LOS ANGELES — Anthony Davis was ruled out of the second half of Thursday night’s 118-94 loss to the LA Clippers because of back spasms, giving the Los Angeles Lakers two stars — along with LeBron James — who made their return from a long-term injury only to go back on the mend with the regular season quickly slipping away.
The loss, their seventh in the past nine games, dropped the Lakers to 37-29, identical to the Portland Trail Blazers, whom L.A. plays on Friday.
The Lakers are seeded No. 6, ahead of Portland, which currently occupies a play-in tournament slot at No. 7, even though the teams are 1-1 in their season series so far. L.A. has the tiebreaker edge because it has a better record versus Western Conference opponents.
Davis, playing in his eighth game since missing nine weeks because of a calf strain and Achilles tendinosis in his right leg, played nine minutes in the first quarter and scored four points on 2-for-9 shooting with one rebound. The Clippers outscored the Lakers by 10 in the time Davis was on the court.
Davis exited the game with 2 minutes, 50 seconds remaining in the first quarter and did not return. He was evaluated by team medical staff during the second quarter before the team announced shortly after the third quarter began that he would not return.
Davis tweaked his right ankle after backpedaling into a video board on the sideline following a 3-point attempt in the first quarter, but he said the real issue was his back.
“The back locked up pretty bad,” he said.
Davis said he expects to play against the Blazers in what he dubbed “probably the biggest game” out of the six dates remaining on the Lakers’ regular-season schedule.
“I think we’ve just got to win the game, for real, for real,” Lakers forward Kyle Kuzma said.
Even with Davis in the lineup, L.A. will be undermanned against a hot Blazers team coming off a 5-1 road trip that culminated with a 36-point win in Cleveland on Wednesday. Dennis Schroder is out for at least another week because of the league’s health and safety protocols. Talen Horton-Tucker has also been ruled out with a calf strain.
And then there’s James, L.A.’s four-time Finals MVP, who won’t even be making the trip.
James played two games last week after returning from a high right ankle sprain before needing to leave the lineup the past two games to continue his rehab. Lakers coach Frank Vogel said James would also miss the Blazers game, at a minimum.
James was not on the bench Thursday night or for Monday’s win against the Denver Nuggets. When Vogel was asked if James’ absence was medically related, he replied succinctly, “No.” When another reporter followed up, asking why James was not present, Vogel said, “He’s just not here,” before mentioning that James did accompany the team at Thursday’s shootaround.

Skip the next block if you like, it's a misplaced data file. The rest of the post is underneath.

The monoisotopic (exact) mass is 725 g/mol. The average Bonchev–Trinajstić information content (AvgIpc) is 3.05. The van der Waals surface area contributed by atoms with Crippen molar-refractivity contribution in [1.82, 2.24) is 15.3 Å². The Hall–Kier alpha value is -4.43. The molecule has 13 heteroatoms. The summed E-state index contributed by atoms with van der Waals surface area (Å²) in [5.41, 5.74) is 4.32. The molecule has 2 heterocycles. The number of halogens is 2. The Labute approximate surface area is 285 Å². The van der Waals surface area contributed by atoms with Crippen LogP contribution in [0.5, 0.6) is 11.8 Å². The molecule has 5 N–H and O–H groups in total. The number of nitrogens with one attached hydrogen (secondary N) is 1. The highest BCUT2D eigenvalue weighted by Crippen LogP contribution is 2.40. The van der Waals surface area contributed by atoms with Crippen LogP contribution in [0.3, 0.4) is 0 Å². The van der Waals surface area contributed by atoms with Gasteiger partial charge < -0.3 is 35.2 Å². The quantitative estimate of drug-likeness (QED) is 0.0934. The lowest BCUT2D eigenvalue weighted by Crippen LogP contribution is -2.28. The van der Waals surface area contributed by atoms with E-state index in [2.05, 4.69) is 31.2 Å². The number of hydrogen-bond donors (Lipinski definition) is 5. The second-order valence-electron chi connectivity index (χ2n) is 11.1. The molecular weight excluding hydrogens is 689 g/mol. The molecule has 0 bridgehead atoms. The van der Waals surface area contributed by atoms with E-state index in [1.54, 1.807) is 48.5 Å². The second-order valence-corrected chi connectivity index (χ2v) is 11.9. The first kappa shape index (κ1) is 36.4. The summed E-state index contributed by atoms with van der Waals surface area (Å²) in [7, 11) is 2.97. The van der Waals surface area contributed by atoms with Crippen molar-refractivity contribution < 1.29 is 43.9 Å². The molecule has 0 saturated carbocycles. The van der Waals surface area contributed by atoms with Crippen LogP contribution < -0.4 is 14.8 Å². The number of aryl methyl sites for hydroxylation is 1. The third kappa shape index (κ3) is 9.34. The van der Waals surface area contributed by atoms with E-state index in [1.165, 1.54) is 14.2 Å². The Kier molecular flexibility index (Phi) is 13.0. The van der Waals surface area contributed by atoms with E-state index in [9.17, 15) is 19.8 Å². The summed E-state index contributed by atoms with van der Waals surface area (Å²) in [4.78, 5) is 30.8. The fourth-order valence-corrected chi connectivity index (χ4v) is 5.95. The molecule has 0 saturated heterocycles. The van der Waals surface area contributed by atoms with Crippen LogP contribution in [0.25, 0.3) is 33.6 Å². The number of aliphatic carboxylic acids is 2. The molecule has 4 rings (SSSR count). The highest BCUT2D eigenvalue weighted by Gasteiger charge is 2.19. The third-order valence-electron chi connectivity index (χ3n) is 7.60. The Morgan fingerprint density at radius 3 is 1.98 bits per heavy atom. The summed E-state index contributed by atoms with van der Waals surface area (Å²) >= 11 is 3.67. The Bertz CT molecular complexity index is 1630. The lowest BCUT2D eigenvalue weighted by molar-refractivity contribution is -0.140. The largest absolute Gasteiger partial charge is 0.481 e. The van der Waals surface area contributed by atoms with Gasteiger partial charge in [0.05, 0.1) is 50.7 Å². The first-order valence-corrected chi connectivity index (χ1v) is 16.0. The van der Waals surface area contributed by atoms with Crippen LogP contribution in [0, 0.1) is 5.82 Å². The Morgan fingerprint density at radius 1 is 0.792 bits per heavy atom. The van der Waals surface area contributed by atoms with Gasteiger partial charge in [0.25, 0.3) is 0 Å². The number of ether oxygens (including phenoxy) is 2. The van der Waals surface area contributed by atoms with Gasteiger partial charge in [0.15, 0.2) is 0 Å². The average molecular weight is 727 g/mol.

Both of James’ absences were considered to be excused by the Lakers to allow James time to “stay off the ankle,” a source with knowledge of the situation told ESPN.
A loss on Friday would put the Lakers in the No. 7 spot, a full game behind Portland with just five games left to play. The Lakers and Blazers both have the Phoenix Suns and Houston Rockets on their remaining schedules. L.A.’s other three games — New York, Indiana and New Orleans — have a combined record of 98-100 (.495). Portland’s other three opponents — San Antonio, Utah and Denver — have a combined record of 123-74 (.624).
Davis initially went as far as to say that the Lakers could use the play-in tournament.
“I mean, we don’t look at it as something bad,” Davis said. “To be honest, we need a lot of games. We need games to get back accustomed to each other, anyway.”
In the next breath, however, he walked back his comments somewhat.
“Obviously, we don’t want to go that route,” he said. “But if it happens, it happens. We’re gonna win games in the play-in and then get ready for whoever we play in the first round and take care of business from there. So, we look at it as game reps in the play-in. And if not, then we got a little bit more practice time to get accustomed to each other. So, either way, we’re fine either way.”
Markieff Morris didn’t want to entertain the thought.
“I think I’ve said before, we wasn’t thinking about the damn play-in game,” Morris said. “If it happens, it happens. If we’re healthy, s—, I would want to avoid us if I was the top two teams.”
If the Lakers finish the regular season seeded No. 7 or No. 8, they will be guaranteed at least two more games in the play-in tournament, needing to win one to qualify for the first round of the playoffs.
The Nos. 7 and 8 teams face off and the teams seeded Nos. 9 and 10 will also play. The winner of the 7-8 game advances to the first round, and the loser of that game plays the winner of the 9-10 game to determine the final playoff berth in each conference.
“The play-in tournament is out of my control,” Vogel said Thursday. “If we’re in it, we’ll compete and we’ll win those games so that we can try to advance. Whether we should have one or not is really not up to me. So I don’t spend too much time or thought on whether it’s good or not.”